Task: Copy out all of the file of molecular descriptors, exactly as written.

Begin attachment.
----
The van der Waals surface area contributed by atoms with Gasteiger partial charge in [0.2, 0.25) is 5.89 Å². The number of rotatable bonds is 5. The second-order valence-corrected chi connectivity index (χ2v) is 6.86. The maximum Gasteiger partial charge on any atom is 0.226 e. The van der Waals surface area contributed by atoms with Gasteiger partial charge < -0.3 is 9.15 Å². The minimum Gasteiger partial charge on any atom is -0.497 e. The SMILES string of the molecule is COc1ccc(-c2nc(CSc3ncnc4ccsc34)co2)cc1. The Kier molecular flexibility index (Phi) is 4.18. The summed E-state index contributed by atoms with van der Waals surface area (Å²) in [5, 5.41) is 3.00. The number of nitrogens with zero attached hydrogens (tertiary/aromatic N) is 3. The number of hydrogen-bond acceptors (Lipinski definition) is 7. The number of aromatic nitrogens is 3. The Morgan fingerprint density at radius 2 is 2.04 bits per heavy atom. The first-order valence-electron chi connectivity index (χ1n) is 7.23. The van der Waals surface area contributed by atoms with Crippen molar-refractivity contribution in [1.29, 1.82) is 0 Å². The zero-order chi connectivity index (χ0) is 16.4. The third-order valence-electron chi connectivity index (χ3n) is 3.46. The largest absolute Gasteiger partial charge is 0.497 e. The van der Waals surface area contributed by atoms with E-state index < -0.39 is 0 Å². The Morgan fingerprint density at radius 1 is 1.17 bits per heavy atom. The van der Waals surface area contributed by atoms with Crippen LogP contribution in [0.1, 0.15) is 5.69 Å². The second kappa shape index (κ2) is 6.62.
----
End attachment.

The van der Waals surface area contributed by atoms with Gasteiger partial charge in [0.2, 0.25) is 5.89 Å². The number of rotatable bonds is 5. The second-order valence-corrected chi connectivity index (χ2v) is 6.86. The maximum Gasteiger partial charge on any atom is 0.226 e. The van der Waals surface area contributed by atoms with Gasteiger partial charge < -0.3 is 9.15 Å². The minimum Gasteiger partial charge on any atom is -0.497 e. The SMILES string of the molecule is COc1ccc(-c2nc(CSc3ncnc4ccsc34)co2)cc1. The Kier molecular flexibility index (Phi) is 4.18. The summed E-state index contributed by atoms with van der Waals surface area (Å²) in [5, 5.41) is 3.00. The number of nitrogens with zero attached hydrogens (tertiary/aromatic N) is 3. The number of hydrogen-bond acceptors (Lipinski definition) is 7. The number of aromatic nitrogens is 3. The Morgan fingerprint density at radius 2 is 2.04 bits per heavy atom. The first-order valence-electron chi connectivity index (χ1n) is 7.23. The van der Waals surface area contributed by atoms with Crippen molar-refractivity contribution in [1.29, 1.82) is 0 Å². The zero-order chi connectivity index (χ0) is 16.4. The third-order valence-electron chi connectivity index (χ3n) is 3.46. The largest absolute Gasteiger partial charge is 0.497 e. The van der Waals surface area contributed by atoms with E-state index < -0.39 is 0 Å². The Morgan fingerprint density at radius 1 is 1.17 bits per heavy atom. The van der Waals surface area contributed by atoms with Crippen LogP contribution in [0.1, 0.15) is 5.69 Å². The second kappa shape index (κ2) is 6.62.